what is division?
1 7
2 6
3 5
4 4
what is the concept of division?

what is division?
1 7
2 6
3 5
4 4
what is the concept of division?
Division can be seen as repeatedly subtraction of the denominator from the numerator. The result of the operation is how many times you can subtract the denominator from the numerator.
thyristor, that doesn't help explain (pi+1)/e easily. In general, a/b is defined to be the element x (if it exists) from what ever collection you are working in (groups, rings, graded algebra's etc) such that a = x * b
So 21/7 = 3 since 21 = 3*7
Sorry, I din't get what he meant by the sequence of numbers.
No idea either...
If it exists, it has to be unique as well – otherwise it’s not defined. 0/0 (in a field) is not defined because it’s not unique: 0 = 0·0 = 1·0.Originally Posted by river_rat
right and left divisors need not be unique though JaneBennet  you need a cancellation property usually for that to work if i recall.
And the cancellation property fails for 0 in a field because 0 does not have a multiplicative inverse in a field.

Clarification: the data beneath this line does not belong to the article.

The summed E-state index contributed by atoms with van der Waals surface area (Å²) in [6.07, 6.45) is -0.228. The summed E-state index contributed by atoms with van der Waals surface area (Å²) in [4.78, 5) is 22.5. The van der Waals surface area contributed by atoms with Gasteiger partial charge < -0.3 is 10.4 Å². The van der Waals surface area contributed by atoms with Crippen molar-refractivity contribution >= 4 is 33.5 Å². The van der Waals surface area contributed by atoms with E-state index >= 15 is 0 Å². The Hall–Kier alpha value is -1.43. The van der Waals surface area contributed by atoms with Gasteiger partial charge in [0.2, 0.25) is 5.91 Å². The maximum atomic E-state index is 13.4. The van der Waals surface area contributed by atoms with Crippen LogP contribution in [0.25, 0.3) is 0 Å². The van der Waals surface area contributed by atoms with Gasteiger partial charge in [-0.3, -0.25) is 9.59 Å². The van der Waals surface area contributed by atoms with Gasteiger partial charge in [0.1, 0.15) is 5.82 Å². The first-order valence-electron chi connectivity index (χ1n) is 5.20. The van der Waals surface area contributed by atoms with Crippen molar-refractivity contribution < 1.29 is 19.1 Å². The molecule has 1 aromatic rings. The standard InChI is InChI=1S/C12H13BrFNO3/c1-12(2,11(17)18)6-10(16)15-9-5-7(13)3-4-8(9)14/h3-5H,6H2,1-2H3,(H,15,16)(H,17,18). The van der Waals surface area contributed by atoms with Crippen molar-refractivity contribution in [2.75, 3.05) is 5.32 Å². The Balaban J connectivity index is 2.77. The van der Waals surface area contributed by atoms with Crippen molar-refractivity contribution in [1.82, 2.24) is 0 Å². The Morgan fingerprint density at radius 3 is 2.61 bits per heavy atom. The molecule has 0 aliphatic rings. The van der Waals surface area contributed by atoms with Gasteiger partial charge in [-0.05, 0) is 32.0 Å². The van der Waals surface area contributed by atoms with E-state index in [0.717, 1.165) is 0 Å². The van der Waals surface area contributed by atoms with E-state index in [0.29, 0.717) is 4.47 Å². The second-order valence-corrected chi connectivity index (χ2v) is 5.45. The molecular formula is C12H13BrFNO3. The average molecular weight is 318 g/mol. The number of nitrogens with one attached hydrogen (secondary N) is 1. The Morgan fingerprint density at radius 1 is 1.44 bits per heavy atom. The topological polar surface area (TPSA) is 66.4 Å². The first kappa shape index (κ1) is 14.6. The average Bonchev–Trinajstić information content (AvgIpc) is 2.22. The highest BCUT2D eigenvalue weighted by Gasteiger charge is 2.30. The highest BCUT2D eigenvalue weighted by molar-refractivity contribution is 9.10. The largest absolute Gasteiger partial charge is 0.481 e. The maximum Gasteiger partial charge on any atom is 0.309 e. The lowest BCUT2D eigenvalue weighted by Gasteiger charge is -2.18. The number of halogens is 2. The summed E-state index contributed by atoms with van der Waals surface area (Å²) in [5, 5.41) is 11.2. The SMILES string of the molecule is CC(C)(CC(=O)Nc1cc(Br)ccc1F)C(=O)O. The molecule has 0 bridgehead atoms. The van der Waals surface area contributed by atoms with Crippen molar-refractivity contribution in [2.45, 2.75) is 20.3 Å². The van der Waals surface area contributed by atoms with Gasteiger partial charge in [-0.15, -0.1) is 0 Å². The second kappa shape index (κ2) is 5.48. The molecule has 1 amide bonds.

What I’m trying to say is
if b = 0, you cannot define a/b uniquely this way for the purpose of division. It would mean division by 0.a/b is defined to be the element x (if it exists) from what ever collection you are working in (groups, rings, graded algebras etc) such that a = x * b
I was heading more towards semigroups without cancellation where the zero problem explodes
consider the division 7/3. here if we subtract 3 from 7 repeatedly we reach a stage where the denominator is greater than the remainder.i. e. we obtain integers and fractions from division.
rofl jane bennet gets owned by river_rat every maths thread
The rat got mad mathematical skills
What for? Division makes less and less sense in that direction. If you’re explaining division (which is the point of this thread) you’re supposed to be heading in the opposite direction, towards division rings and fields – when the cancellation property holds (for nonzero elements).Originally Posted by river_rat
It's not a competition, dude.Originally Posted by organic god
Well for starters my masters is there so I like that area Semigroups are cool, and amazingly important and yet most people never see them until they pump into some serious analysis etc.Originally Posted by JaneBennet
Anyway, going to where division is better and better defined doesn't help you understand it (as you are using it already). You have to go somewhere where it doesn't work the way you are used to to get a grip on its implications.
Agreed. You stick with your semigroups, I’ll stick with my fields.Originally Posted by river_rat
Oh, doing research in field theory?
Totally.Originally Posted by organic god
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